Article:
Ford Fiesta Economy 2010
There are many reasons to like Australia’s latest green car. But here’s the clincher: it’s a great drive. Ford Fiesta EEetic attacks Australia with all sorts of fuel economy and emissions requirements, as the blue oval brand touts it as a Prius batter. And with the advantage of price $ 15,000 compared to Toyota hybrid.
I looked and listened, but tried to avoid getting caught up in hype even though the jury chose Economics as Carsguide’s Green Car for 2009. Me? I walked the safe road and voted for the Prius, because I didn’t drive the economic Fiesta. Now I have and it became my first vehicle of choice for green driving.
The small Ford has an extremely economical engine turbine, easily returning to the economy of 4.8L / 100km during my test drive, with the promise of excellent emissions at the same time, as well as carrying The reasonable comfort, excellent body and dynamic driving style made the ‘regular’ Fiesta my small car in 2009.
The economics are a bit tweaked, because you need to shift early and often in a 5-speed manual gearbox, but it’s a surprisingly quick little car that can also swallow corners without causing any Any discomfort or disappointment.
Unfortunately, Ford delivered the test car with huge advertising slogans on the side – it’s awkward to see on the wheel – because there was so much to like.
and access to the green engine. Next for Australia is the new Focus.
Its heart is a 1.6-liter conventional diesel engine turbines tuned for maximum efficiency. It doesn’t have a stop-start system to destroy the engine under light, and it’s not as advanced as the ‘beltless’ Prius petrol engine when scissor parasitizing, but it has low-resistance tires, gearboxes and Unique gear, lower vehicle height and scissor wheel cover and turn indicator to indicate when to select the next gear. Ford even said that they dropped spare tires to reduce weight, although it obviously saved money.
The engine produces only 66 kiloWatts, but in return with torque of 200 meters Newton, an increase of nearly 25% compared to conventional 1.6-liter gasoline engine. Its official efficiency requirements are 3.7L / 100km of economy and 98g / km of CO2, joining Prius as the only cars sold in Australia for under 100.
In addition to the green stuff, the latest Fiesta comes with five-star ANCAP safety including seven airbags – one for the driver’s knee – and the usual powerful sound system, aircon, power steering and section. rest.
Economists came to Australia at a time when the BMW Group was making a fuss about its miserable BMW 118d and Mini D fuels, but Ford had a big price advantage. The cheapest mini is $ 36,100 and you need at least $ 44,370 to shop for $ 118. And those prices don’t include on-road costs, of which Fiesta is a full sale deal, worth $ 24,990.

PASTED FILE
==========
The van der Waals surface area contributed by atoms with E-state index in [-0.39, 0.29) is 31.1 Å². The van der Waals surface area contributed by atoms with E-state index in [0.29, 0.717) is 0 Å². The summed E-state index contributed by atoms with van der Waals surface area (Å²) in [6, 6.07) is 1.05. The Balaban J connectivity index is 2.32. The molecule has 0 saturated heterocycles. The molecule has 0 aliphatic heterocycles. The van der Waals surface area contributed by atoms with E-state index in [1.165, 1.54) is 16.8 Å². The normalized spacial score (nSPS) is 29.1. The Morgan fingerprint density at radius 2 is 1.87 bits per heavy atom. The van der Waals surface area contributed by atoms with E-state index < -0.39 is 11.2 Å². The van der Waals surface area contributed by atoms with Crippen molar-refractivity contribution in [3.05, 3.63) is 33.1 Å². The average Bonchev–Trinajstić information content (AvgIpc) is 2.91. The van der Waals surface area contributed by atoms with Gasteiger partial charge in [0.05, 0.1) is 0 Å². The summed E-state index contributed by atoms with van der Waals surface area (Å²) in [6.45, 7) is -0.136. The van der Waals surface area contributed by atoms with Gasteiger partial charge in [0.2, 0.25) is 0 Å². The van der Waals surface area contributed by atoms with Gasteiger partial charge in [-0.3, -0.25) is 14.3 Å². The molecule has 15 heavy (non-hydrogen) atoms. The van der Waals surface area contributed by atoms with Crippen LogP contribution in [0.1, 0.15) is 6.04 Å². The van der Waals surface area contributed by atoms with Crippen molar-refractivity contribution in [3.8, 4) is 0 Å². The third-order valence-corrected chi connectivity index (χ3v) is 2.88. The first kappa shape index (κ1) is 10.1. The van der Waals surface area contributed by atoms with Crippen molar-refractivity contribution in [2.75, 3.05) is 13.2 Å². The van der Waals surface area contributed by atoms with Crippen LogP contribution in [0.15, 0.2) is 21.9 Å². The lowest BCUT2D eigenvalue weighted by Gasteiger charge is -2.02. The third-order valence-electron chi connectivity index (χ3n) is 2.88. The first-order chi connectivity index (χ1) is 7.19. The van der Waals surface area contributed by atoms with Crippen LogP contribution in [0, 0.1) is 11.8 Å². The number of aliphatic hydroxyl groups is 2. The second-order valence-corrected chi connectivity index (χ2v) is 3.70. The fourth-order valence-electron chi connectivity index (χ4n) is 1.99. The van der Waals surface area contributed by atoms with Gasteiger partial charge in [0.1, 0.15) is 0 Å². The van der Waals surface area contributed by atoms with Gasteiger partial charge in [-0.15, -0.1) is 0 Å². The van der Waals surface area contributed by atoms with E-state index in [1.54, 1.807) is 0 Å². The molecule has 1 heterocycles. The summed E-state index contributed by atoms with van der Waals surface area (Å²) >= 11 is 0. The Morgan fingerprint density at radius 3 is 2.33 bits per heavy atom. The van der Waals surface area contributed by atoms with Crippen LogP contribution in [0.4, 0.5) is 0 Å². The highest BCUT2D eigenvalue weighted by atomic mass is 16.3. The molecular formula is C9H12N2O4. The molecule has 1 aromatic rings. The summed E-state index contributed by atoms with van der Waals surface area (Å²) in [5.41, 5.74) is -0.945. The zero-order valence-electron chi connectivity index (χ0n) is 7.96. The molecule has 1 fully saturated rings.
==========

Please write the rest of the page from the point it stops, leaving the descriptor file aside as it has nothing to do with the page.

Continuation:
Ford had been hoping for great things and the initial reaction was positive, with at least 300 deliveries since the start of sales in early December. “Dealers sold out their original stock. me, that’s a good sign, “said Sinead McAlary, a spokesman for Ford Australia.
DRIVING – Paul Gover
Fiesta Fiesta is expensive for a car its size, but it is very good value. You can buy some diesel engines at a cheaper price but they will not match the Fiesta as a drive or for green, and the higher Euro hybrids and meadows are much more expensive.
My only complaint was the manual gearbox package, because the vast majority of Australians buy cars and lack power windows at the back door. That’s it. It would be nice to stop by to cut the engine at the lights, but Ford said it wasn’t available at Fiesta at the first time and will appear first on Focus.
The economically tight and responsive vehicle with driver-friendly cabin also works well for storage, visibility, comfort and light. Front seats may be better in shape, but they’re good enough for the job.
As a drive, Adjusting Economics requires you to change as low as 2500 revolutions – with a green arrow in the tachometer as a reminder – but then pull vigorously. It was a surprisingly small car that quickly exceeded its weight.
It’s the same in the corners, where Michelin ‘energy’ tires will steal when they scissor. But the car is light, well balanced, responds well to steering and carries surprising speed through twists.
I also like the punch to pass, and the ability to occupy most corners of a device is higher than usual. Traction from the turbine means you can easily kick around a third gear fork and just accelerate away.
The engine is also surprisingly quiet – “Thinking that I used to wear earplugs to adjust the diesel engine,” Jonathon said.